Define Expected Behavior
Tests without defined behavior are vague, their value is hard or impossible to quantify.
ERA is only aware of the scenarios that you have defined. Undefined behavior cannot count as coverage. Record all system behavior as test scenarios.
Test scenarios *can* be defined by fully automated test code alone (unit tests), but that impedes code reuse, and is opaque to anyone besides coders (often even to them).
Further, when an automated test breaks, and to be useful it must break, code-defined test scenarios have no option for manual testing. No safety net.
Fall back on manual testing when needed. When an automated test breaks, it no longer covers that system. System behavior should be defined and testable at any level of automation.
The best solution is to define the test scenario in a common human readable language anyone can understand.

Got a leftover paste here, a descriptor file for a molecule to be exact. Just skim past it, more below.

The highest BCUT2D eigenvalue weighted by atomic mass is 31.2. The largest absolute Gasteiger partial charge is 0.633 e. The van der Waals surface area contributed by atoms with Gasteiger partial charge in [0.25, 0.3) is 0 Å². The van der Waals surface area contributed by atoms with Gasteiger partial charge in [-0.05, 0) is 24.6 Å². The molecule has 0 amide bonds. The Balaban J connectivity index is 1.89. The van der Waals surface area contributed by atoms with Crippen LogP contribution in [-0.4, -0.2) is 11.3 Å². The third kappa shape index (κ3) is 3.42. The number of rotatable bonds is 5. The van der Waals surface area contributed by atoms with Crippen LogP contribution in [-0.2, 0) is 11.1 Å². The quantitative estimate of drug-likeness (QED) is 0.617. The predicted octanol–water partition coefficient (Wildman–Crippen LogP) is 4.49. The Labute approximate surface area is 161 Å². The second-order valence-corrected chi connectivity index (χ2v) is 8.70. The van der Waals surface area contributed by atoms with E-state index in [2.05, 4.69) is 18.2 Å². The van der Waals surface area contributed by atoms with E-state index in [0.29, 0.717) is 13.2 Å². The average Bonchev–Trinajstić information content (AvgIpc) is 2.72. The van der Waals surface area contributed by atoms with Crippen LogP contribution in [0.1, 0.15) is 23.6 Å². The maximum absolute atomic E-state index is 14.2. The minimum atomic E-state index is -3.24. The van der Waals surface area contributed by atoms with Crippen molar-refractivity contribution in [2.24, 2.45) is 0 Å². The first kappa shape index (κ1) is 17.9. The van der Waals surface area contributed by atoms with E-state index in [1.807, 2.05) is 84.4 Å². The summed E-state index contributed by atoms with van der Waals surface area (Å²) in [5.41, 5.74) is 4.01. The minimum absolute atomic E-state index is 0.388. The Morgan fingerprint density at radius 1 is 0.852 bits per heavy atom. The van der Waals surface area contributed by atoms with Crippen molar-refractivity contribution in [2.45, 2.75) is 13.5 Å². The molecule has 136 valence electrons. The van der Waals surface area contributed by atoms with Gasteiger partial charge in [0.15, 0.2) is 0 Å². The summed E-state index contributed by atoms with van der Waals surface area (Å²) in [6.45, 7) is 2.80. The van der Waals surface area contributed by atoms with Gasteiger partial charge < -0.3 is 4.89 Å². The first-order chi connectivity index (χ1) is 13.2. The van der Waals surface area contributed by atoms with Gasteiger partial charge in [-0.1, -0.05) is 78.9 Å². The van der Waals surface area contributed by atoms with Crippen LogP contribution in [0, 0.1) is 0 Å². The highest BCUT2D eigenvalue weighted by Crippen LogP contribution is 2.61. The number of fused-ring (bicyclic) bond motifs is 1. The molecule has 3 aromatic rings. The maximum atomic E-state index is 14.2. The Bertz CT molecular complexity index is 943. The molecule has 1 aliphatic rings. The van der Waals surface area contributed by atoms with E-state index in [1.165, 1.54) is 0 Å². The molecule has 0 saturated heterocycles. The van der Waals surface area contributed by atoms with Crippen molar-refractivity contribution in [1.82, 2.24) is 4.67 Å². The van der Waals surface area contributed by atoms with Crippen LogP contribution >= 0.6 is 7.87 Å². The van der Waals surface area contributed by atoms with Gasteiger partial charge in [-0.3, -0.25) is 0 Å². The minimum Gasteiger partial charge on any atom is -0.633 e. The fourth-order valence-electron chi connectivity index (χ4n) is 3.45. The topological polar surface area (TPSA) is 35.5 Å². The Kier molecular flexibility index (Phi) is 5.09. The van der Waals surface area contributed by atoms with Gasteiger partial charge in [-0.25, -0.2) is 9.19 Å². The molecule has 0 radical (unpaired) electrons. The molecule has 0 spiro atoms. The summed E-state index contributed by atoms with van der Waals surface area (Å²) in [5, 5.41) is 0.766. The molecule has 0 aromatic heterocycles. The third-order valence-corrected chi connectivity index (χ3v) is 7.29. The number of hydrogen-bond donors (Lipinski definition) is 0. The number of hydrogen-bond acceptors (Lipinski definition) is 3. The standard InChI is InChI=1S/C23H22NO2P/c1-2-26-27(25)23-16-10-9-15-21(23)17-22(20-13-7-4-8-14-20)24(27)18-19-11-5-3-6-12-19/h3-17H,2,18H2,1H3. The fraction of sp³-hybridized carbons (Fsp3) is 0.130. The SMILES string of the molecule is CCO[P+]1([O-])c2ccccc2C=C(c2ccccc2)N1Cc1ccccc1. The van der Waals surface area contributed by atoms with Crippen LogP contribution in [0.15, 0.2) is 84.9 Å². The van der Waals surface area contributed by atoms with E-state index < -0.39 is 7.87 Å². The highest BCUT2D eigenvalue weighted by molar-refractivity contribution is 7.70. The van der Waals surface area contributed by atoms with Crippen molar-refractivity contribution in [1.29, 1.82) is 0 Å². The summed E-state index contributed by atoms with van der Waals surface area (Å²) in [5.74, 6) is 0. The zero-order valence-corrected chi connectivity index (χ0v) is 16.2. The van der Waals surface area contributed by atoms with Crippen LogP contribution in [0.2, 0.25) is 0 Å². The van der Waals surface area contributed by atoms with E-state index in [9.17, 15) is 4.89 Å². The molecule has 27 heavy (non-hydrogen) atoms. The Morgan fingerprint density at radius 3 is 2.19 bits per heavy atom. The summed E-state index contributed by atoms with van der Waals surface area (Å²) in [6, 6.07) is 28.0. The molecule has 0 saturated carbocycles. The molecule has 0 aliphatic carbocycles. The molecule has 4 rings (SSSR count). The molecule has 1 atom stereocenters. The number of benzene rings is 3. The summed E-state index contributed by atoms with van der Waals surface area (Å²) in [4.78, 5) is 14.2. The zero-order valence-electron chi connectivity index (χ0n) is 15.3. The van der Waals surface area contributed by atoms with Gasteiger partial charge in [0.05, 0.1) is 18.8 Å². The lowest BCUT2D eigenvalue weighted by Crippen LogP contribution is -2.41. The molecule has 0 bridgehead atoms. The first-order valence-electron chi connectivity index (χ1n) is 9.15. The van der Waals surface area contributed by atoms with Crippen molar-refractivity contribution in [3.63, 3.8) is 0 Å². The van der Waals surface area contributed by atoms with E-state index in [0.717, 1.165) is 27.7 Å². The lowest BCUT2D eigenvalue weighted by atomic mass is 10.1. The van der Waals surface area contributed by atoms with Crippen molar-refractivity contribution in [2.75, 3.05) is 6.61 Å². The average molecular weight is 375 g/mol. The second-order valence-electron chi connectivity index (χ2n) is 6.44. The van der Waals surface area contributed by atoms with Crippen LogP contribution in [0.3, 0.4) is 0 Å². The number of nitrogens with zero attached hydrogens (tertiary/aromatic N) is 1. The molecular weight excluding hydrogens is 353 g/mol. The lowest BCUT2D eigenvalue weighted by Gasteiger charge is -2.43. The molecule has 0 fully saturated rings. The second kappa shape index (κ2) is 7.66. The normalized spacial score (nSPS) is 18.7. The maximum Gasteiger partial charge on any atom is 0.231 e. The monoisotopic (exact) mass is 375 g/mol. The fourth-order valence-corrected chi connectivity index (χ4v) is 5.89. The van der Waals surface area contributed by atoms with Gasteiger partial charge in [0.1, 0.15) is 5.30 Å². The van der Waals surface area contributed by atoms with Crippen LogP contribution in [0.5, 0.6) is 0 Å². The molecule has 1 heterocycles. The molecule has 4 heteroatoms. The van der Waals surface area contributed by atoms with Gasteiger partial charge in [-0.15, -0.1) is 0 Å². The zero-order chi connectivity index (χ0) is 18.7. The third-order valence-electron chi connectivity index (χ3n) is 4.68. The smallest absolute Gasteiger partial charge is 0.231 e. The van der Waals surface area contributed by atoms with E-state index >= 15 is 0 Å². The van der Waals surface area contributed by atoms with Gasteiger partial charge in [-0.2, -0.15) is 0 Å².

Given When Then language is an idiomatic grammar where system behavior is defined, and automated code can be directly linked and executed. But the scenario stands alone with or without automation.
Measure Test Coverage Per Environment
Each time a test of any type is run, record the result, version and environment details.
Realize that every time a test is executed, it happens in a certain environment. Record that detail with the results.
Keep a running total of possible tests in each environment. Decide which tests are applicable and denote unused scenarios as skipped, then total the possible test scenarios.
React to Bugs
Bugs are unexpected behavior of the system under test.
All bugs found by, or outside, your tests prove your test quality.
When bugs surface that a test should have caught, note that test as ignored and refactor.
Become suspicious of tests that never seem to break.
Consider a suite of tests that report bugs without assertions.
Track your test maintenance. Outside the scope of measuring coverage, this is an important risk to understand. ERA coverage scores will help clarify how many of your tests are in a broken state at any point in time
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"Testing shows the presence, not the absence of bugs."